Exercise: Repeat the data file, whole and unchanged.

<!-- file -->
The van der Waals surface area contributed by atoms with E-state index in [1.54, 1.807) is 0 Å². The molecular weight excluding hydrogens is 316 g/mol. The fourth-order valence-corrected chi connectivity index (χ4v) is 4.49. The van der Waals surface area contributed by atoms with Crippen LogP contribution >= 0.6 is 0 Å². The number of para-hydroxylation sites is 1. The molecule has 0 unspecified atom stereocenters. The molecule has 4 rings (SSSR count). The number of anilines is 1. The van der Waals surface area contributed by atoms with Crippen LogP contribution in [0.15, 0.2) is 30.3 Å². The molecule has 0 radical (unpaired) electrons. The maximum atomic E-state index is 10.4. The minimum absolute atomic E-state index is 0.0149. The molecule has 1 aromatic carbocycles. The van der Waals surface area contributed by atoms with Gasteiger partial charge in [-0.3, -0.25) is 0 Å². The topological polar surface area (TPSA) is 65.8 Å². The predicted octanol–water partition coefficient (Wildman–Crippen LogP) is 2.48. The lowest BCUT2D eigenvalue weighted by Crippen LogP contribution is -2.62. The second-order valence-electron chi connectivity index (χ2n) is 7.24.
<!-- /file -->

The van der Waals surface area contributed by atoms with E-state index in [1.54, 1.807) is 0 Å². The molecular weight excluding hydrogens is 316 g/mol. The fourth-order valence-corrected chi connectivity index (χ4v) is 4.49. The van der Waals surface area contributed by atoms with Crippen LogP contribution >= 0.6 is 0 Å². The number of para-hydroxylation sites is 1. The molecule has 0 unspecified atom stereocenters. The molecule has 4 rings (SSSR count). The number of anilines is 1. The van der Waals surface area contributed by atoms with Crippen LogP contribution in [0.15, 0.2) is 30.3 Å². The molecule has 0 radical (unpaired) electrons. The maximum atomic E-state index is 10.4. The minimum absolute atomic E-state index is 0.0149. The molecule has 1 aromatic carbocycles. The van der Waals surface area contributed by atoms with Gasteiger partial charge in [-0.3, -0.25) is 0 Å². The topological polar surface area (TPSA) is 65.8 Å². The predicted octanol–water partition coefficient (Wildman–Crippen LogP) is 2.48. The lowest BCUT2D eigenvalue weighted by Crippen LogP contribution is -2.62. The second-order valence-electron chi connectivity index (χ2n) is 7.24.